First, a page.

States' Use of the 2002 Reed Act Distribution
GAO-03-567T: Published: Mar 20, 2003. Publicly Released: Mar 20, 2003.
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This testimony discusses how states are using the March 2002 Reed Act distribution, which was part of the Job Creation and Worker Assistance Act of 2002. This broad stimulus package included an additional 13 weeks of federally-funded extended unemployment insurance (UI) benefits for all states and a distribution to states of $8 billion of the unemployment tax revenue it holds in reserve, referred to as a Reed Act distribution. Under the act, these funds may be used to pay UI benefits, and/or to enhance UI benefits, such as increasing weekly benefit payments, extending the period of time benefits are paid, or otherwise expanding eligibility to groups that currently do not qualify for benefits. States may also appropriate these funds for the administrative costs of UI, including activities related to program integrity, and employment services (ES) programs, including one-stop service centers. This testimony focuses on: (1) the proportion of Reed Act dollars that states have spent; (2) the proportion of total Reed Act dollars that remains in state UI trust funds and the effect this has had on employer UI taxes; and (3) the proportion of Reed Act dollars that have been appropriated by states for administering the UI, ES, or one-stop systems.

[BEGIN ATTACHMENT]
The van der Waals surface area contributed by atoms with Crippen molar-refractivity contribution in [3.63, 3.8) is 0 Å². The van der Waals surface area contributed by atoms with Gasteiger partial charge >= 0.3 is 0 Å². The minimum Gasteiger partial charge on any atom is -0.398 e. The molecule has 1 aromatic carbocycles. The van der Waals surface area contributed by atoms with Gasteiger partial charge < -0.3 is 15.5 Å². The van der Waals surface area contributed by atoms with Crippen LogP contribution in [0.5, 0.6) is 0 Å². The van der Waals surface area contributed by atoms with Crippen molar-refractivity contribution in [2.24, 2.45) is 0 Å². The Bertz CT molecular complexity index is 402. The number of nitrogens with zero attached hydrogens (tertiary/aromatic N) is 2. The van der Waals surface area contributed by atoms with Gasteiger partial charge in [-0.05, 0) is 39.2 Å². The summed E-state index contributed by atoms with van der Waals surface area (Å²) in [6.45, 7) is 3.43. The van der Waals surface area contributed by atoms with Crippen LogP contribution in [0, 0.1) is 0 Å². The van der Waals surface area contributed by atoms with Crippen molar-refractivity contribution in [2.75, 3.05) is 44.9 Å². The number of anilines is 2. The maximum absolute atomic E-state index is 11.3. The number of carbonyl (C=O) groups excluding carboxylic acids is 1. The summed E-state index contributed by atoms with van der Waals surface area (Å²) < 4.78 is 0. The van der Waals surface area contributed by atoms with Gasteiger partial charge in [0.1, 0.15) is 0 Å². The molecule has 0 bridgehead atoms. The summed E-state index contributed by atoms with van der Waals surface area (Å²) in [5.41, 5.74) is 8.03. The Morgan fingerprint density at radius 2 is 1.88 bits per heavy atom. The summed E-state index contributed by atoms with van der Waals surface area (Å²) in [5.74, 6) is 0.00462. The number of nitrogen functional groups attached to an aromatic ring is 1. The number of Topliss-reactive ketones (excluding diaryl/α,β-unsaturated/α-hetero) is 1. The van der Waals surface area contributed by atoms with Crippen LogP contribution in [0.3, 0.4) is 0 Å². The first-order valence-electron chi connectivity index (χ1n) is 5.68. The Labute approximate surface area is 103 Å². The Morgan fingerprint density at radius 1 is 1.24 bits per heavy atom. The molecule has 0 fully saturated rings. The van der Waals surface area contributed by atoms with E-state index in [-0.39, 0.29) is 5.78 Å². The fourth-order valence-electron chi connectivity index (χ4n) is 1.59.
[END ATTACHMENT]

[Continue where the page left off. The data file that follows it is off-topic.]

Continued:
We found that about 17 percent ($1.34 billion) of the $8 billion 2002 Reed Act distribution had been spent as of November 30, 2002, primarily on regular UI benefits, and only a small portion had been spent on benefit enhancements, or administrative costs of UI, ES, and one-stop systems. A total of $6.66 billion (83 percent) remains in state trust funds, which, according to state workforce officials, has prevented automatic increases in employer taxes in 30 states. Twenty-seven states appropriated about $662 million for administrative costs of UI, ES, or one-stop systems, of which $74 million has been spent.